Clinical Outcomes

Four patients (8%) suffered postoperative seizures in CRD stages 5 (3 patients) and 3 (1 patient) in the high-risk group (Supplemental Digital Content, Table 2, Brain computed tomography scans revealed no new focal mass lesion in any of these patients. There were 5 (10%) postoperative deaths in low-risk stage 3 (1 patient), high-risk stage 3 (1 patient), and stage 5 (3 patients) CRD, which included 2 patients who suffered a seizure. There was no significant difference in postoperative bleeding, chest reexploration, transfusion, ischemic-thrombotic complications, or length of stay.

Pharmacokinetic Modeling and Simulations

Figure 1.:
Fitted (lines) and observed (symbols) plasma TXA concentration–time profiles in low- and high-risk study groups for each stage of CRD. The different colors represent different stages of CRD (1–5). Red dashed lines indicate the TXA threshold level of 100 mg/L that allows 100% antifibrinolysis.9 , 10 The yellow circles (high-risk group, stages 3 and 5) represent TXA concentration data in the 4 seizure patients. Based on the newly recommended reduction in loading dose and maintenance infusion (Table 2) for the high-risk stages 2–5 CRD groups, simulation of TXA profiles was performed: the dashed and solid turquoise lines represent the pharmacokinetic profile when loading dose is 25 or 30 mg/kg, respectively. For the CRD 3–5 groups, the turquoise solid and the dashed lines represent the loading dose of 30 and 25 mg/L, respectively, with the same upper boundary maintenance infusion rate (shown in Table 2); the brown solid and dashed lines represent the loading dose of 30 and 25 mg/kg, respectively, with the same lower boundary maintenance infusion rate recommended (Table 2). CRD indicates chronic renal dysfunction; TXA, tranexamic acid.
Figure 2.:
Baseline eGFR versus TXA plasma clearance. Different colors represent different stages of CRD. The yellow closed circles represent the data obtained from seizure patients. The measured TXA concentrations of 1 seizure patient were consistently rising; therefore, the AUC of that patient could not be calculated. The dashed and solid black lines denote the regression line and line of identity (y = x), respectively. AUC indicates area under the curve to time infinity; eGFR, estimated glomerular filtration rate; TXA, tranexamic acid.

Pharmacokinetic parameters obtained from fitting are summarized in Table 2 and include data previously obtained on 15 high-risk stage 1 CRD patients.10 The loading or bolus dose was effective at establishing the initial plasma TXA concentration to attain a therapeutic threshold above 100 mg/L. TXA concentration–time profiles demonstrated that plasma levels were elevated with increasing severity of CRD in both study groups (Figure 1). The total body CL (estimated as dose/AUC) values for TXA remain similar for stages 1 and 2 in the low- (0.094 stage 1 vs 0.073 stage 2, L/h/kg) and high-risk (0.110 stage 1 vs 0.092 stage 2, L/h/kg) groups. However, the total body CL reduces markedly with declining renal function between stages 3 and 5 in both the low- and high-risk treatment groups (Table 1). Collectively speaking, the CL progressively decreased among patients who were more renally compromised. A similar trend was observed for V1, volume of the central compartment. While there was no change in low-risk stages 1–5, V1 progressively reduced for high-risk stages 4 and 5 groups, likely due to accompanying dialysis and other procedures that reduced the plasma volume. The intercompartmental CL, CL12 or CL21, was >2-fold higher for the high-risk group versus the low-risk group for each stage. Due to the combined changes in CL, CL12, and V1, plasma levels fell below the therapeutic threshold in 2–4 hours in low-risk group stages 1 and 2 CRD patients, retaining a short t½ of 2.6–3.4 hours. However, the t½values progressively increased to 6.3, 12, and 38 hours (Table 1) in low-risk CRD stages 3–5, with TXA displaying a slower decay and sustained plasma levels near 100 mg/L for approximately 6 hours. By contrast, the high-risk group showed consistently elevated plasma TXA concentrations above 100 mg/L that were sustained for up to 12 hours in stages 3–5. This reduction in CL was consistent with CRD stages (represented by baseline eGFR), with a significant correlation of r2 of 0.67 (Figure 2).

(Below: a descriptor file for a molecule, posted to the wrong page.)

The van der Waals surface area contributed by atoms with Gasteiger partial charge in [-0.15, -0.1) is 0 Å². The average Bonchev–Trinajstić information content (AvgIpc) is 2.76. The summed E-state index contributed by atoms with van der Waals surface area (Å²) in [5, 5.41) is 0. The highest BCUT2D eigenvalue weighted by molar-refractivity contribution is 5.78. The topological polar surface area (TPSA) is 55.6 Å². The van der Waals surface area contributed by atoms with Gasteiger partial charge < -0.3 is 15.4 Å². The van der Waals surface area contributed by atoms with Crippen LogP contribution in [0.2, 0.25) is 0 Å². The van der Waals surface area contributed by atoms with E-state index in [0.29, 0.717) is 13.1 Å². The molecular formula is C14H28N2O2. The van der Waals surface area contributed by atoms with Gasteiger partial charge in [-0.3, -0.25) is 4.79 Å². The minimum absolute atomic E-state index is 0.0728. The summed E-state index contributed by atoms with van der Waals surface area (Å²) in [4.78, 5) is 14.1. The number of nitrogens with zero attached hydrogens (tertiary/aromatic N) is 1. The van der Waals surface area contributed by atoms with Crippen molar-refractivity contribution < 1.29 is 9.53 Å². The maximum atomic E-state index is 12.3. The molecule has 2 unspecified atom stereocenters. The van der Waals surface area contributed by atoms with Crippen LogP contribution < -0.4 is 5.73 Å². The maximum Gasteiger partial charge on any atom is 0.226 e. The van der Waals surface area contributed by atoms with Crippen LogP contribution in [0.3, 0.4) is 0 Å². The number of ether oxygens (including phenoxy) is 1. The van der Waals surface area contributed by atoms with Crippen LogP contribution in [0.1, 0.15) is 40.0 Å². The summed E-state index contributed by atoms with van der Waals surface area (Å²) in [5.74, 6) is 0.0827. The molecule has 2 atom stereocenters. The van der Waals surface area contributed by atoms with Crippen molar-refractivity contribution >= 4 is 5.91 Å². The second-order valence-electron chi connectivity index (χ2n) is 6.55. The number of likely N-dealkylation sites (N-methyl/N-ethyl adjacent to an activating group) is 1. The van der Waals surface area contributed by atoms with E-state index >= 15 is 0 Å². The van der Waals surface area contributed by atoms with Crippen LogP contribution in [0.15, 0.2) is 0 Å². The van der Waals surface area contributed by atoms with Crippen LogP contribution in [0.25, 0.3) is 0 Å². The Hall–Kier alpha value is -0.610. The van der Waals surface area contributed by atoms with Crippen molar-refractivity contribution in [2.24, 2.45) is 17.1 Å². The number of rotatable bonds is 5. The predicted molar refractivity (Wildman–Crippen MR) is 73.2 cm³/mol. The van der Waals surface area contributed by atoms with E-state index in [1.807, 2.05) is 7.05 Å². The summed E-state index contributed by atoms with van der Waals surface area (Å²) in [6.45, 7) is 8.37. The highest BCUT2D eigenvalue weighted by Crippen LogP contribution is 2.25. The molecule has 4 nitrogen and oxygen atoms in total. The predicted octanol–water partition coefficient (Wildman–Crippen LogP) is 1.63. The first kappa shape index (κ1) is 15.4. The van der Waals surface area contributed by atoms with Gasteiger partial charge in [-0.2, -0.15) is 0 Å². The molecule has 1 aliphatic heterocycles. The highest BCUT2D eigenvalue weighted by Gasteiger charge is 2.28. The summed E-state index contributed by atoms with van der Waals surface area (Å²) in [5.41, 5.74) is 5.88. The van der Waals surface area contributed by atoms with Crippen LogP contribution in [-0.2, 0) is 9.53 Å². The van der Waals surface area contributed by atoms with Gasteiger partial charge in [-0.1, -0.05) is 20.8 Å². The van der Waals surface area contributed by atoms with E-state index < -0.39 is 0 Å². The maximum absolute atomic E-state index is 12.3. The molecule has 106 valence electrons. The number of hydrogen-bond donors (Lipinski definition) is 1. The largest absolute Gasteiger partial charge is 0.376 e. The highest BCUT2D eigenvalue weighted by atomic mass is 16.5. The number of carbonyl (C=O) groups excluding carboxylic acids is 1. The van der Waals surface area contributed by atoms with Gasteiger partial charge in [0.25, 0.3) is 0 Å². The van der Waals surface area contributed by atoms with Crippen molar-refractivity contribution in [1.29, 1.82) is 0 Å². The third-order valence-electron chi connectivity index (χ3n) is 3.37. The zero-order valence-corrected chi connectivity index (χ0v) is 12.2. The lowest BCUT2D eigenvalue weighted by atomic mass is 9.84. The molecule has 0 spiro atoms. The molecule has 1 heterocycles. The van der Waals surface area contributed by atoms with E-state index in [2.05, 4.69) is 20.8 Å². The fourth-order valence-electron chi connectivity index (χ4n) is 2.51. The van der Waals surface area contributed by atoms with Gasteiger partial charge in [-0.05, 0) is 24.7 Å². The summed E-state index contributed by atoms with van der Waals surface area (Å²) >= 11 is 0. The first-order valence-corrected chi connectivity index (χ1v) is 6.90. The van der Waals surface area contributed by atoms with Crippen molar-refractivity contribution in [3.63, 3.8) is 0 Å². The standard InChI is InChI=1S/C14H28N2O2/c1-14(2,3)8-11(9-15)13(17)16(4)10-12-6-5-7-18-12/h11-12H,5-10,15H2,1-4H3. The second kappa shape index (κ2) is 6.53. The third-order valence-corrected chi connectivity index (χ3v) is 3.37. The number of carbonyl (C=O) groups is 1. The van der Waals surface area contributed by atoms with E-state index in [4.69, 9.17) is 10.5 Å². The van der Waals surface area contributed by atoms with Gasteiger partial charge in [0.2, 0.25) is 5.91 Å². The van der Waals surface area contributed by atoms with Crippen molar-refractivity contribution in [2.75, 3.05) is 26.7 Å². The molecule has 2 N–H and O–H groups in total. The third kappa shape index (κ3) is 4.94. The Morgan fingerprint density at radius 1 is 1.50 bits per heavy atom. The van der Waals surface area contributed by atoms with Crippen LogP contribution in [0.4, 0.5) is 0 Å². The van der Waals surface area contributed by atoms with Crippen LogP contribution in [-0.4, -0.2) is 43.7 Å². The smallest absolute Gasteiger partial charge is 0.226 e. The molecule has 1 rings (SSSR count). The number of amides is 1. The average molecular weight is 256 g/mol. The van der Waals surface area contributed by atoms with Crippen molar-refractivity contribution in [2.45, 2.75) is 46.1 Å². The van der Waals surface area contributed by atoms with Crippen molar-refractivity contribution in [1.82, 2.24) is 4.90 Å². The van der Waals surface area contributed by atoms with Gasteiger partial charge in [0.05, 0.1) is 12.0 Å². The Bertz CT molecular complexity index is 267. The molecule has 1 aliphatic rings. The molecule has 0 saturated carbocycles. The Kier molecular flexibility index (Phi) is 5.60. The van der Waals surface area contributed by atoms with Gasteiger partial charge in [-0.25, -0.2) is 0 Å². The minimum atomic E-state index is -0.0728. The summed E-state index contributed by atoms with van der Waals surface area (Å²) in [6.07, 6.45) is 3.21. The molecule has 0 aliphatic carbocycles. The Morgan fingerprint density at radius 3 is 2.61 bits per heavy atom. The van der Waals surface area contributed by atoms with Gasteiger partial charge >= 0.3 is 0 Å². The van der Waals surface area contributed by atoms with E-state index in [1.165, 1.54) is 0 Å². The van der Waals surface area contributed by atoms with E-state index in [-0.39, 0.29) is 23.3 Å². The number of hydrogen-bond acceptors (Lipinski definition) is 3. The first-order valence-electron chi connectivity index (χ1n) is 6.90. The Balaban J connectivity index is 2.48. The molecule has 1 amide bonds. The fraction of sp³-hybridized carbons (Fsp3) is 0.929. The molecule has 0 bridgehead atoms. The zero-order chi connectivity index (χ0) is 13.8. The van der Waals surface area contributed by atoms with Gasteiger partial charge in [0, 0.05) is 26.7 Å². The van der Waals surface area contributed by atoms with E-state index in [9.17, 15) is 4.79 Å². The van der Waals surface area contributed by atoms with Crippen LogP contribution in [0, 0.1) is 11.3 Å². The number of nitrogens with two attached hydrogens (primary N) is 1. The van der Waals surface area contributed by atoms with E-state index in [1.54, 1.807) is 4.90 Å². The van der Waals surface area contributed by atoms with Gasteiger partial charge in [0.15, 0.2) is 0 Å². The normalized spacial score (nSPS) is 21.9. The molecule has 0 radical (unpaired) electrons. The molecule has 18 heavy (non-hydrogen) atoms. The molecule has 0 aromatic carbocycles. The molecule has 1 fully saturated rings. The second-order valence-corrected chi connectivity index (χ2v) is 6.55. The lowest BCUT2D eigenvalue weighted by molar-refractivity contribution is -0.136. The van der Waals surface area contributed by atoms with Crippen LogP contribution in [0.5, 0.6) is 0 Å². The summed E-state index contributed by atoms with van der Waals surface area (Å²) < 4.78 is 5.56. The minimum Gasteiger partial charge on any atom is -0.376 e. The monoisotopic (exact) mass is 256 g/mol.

Population Pharmacokinetics

Figure 3.:
Plots of contribution of covariates (including eGFR, CRD stages, and risk groups [low versus high]) to the random effects (ETAs) for CL1, V1, CL12 or CL21, and V2 of tranexamic acid for (A) base and (B) final models. These plots were generated from output of NONMEM using R (R Development Core Team, Vienna, Austria). Risk groups are assigned as 0 (low risk) or 1 (high risk). CL indicates clearance; CRD, chronic renal dysfunction; eGFR, estimated glomerular filtration rate; V1, volume of the central compartment; V2, volume of peripheral compartment.